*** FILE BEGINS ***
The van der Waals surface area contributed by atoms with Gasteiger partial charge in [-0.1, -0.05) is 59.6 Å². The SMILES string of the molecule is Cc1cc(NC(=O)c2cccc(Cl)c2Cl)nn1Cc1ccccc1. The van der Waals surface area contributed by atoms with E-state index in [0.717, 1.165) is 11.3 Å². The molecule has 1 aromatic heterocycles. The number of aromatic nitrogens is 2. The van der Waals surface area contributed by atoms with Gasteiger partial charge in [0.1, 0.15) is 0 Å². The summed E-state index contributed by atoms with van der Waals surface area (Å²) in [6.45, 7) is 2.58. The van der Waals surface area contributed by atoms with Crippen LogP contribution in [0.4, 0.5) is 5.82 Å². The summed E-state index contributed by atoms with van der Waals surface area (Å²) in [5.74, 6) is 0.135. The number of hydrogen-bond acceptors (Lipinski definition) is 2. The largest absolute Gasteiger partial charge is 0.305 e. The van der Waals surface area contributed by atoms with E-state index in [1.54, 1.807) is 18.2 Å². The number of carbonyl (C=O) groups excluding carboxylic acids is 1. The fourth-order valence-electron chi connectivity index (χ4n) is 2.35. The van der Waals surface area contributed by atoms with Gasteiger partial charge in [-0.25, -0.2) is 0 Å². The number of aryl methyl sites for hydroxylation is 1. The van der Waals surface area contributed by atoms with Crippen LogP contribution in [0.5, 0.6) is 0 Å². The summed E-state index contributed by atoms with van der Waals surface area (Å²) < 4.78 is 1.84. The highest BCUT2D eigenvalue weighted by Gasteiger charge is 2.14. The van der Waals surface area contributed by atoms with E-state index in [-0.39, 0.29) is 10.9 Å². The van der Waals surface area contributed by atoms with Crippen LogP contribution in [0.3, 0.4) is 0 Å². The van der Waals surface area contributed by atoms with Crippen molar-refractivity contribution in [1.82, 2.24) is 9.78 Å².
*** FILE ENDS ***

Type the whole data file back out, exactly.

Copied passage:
The van der Waals surface area contributed by atoms with Gasteiger partial charge in [-0.1, -0.05) is 59.6 Å². The SMILES string of the molecule is Cc1cc(NC(=O)c2cccc(Cl)c2Cl)nn1Cc1ccccc1. The van der Waals surface area contributed by atoms with E-state index in [0.717, 1.165) is 11.3 Å². The molecule has 1 aromatic heterocycles. The number of aromatic nitrogens is 2. The van der Waals surface area contributed by atoms with Gasteiger partial charge in [0.1, 0.15) is 0 Å². The summed E-state index contributed by atoms with van der Waals surface area (Å²) in [6.45, 7) is 2.58. The van der Waals surface area contributed by atoms with Crippen LogP contribution in [0.4, 0.5) is 5.82 Å². The summed E-state index contributed by atoms with van der Waals surface area (Å²) in [5.74, 6) is 0.135. The number of hydrogen-bond acceptors (Lipinski definition) is 2. The largest absolute Gasteiger partial charge is 0.305 e. The van der Waals surface area contributed by atoms with E-state index in [1.54, 1.807) is 18.2 Å². The number of carbonyl (C=O) groups excluding carboxylic acids is 1. The fourth-order valence-electron chi connectivity index (χ4n) is 2.35. The van der Waals surface area contributed by atoms with Gasteiger partial charge in [-0.25, -0.2) is 0 Å². The number of aryl methyl sites for hydroxylation is 1. The van der Waals surface area contributed by atoms with Crippen LogP contribution in [0.5, 0.6) is 0 Å². The summed E-state index contributed by atoms with van der Waals surface area (Å²) < 4.78 is 1.84. The highest BCUT2D eigenvalue weighted by Gasteiger charge is 2.14. The van der Waals surface area contributed by atoms with E-state index in [-0.39, 0.29) is 10.9 Å². The van der Waals surface area contributed by atoms with Crippen LogP contribution in [0.3, 0.4) is 0 Å². The van der Waals surface area contributed by atoms with Crippen molar-refractivity contribution in [1.82, 2.24) is 9.78 Å².